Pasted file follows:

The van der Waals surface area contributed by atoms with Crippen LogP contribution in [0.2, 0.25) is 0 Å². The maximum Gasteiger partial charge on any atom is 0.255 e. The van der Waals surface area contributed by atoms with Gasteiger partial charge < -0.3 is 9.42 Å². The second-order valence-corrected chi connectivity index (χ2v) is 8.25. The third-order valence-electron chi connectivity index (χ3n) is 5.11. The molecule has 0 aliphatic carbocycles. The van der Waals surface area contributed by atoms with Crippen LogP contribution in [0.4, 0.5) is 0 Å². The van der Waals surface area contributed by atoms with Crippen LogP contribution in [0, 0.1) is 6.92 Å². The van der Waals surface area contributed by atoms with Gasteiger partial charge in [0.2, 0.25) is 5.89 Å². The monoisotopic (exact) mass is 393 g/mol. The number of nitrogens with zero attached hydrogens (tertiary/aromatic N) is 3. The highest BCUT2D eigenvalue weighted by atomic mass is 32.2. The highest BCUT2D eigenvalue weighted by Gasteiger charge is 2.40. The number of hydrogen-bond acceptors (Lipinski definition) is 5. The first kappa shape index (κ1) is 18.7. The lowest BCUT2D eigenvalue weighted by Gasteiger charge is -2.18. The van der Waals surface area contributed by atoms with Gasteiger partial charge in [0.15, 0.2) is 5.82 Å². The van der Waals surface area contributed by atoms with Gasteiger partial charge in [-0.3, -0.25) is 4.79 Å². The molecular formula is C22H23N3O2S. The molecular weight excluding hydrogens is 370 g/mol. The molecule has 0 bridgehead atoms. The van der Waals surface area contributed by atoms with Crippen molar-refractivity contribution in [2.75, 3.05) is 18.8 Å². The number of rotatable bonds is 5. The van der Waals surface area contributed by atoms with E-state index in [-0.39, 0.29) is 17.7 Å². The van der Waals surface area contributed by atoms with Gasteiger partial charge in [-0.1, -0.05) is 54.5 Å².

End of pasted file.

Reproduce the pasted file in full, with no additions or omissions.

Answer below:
The van der Waals surface area contributed by atoms with Crippen LogP contribution in [0.2, 0.25) is 0 Å². The maximum Gasteiger partial charge on any atom is 0.255 e. The van der Waals surface area contributed by atoms with Gasteiger partial charge < -0.3 is 9.42 Å². The second-order valence-corrected chi connectivity index (χ2v) is 8.25. The third-order valence-electron chi connectivity index (χ3n) is 5.11. The molecule has 0 aliphatic carbocycles. The van der Waals surface area contributed by atoms with Crippen LogP contribution in [0.4, 0.5) is 0 Å². The van der Waals surface area contributed by atoms with Crippen LogP contribution in [0, 0.1) is 6.92 Å². The van der Waals surface area contributed by atoms with Gasteiger partial charge in [0.2, 0.25) is 5.89 Å². The monoisotopic (exact) mass is 393 g/mol. The number of nitrogens with zero attached hydrogens (tertiary/aromatic N) is 3. The highest BCUT2D eigenvalue weighted by atomic mass is 32.2. The highest BCUT2D eigenvalue weighted by Gasteiger charge is 2.40. The number of hydrogen-bond acceptors (Lipinski definition) is 5. The first kappa shape index (κ1) is 18.7. The lowest BCUT2D eigenvalue weighted by Gasteiger charge is -2.18. The van der Waals surface area contributed by atoms with Gasteiger partial charge in [0.15, 0.2) is 5.82 Å². The van der Waals surface area contributed by atoms with Gasteiger partial charge in [-0.3, -0.25) is 4.79 Å². The molecular formula is C22H23N3O2S. The molecular weight excluding hydrogens is 370 g/mol. The molecule has 0 bridgehead atoms. The van der Waals surface area contributed by atoms with Crippen molar-refractivity contribution in [2.75, 3.05) is 18.8 Å². The number of rotatable bonds is 5. The van der Waals surface area contributed by atoms with E-state index in [-0.39, 0.29) is 17.7 Å². The van der Waals surface area contributed by atoms with Gasteiger partial charge in [-0.1, -0.05) is 54.5 Å².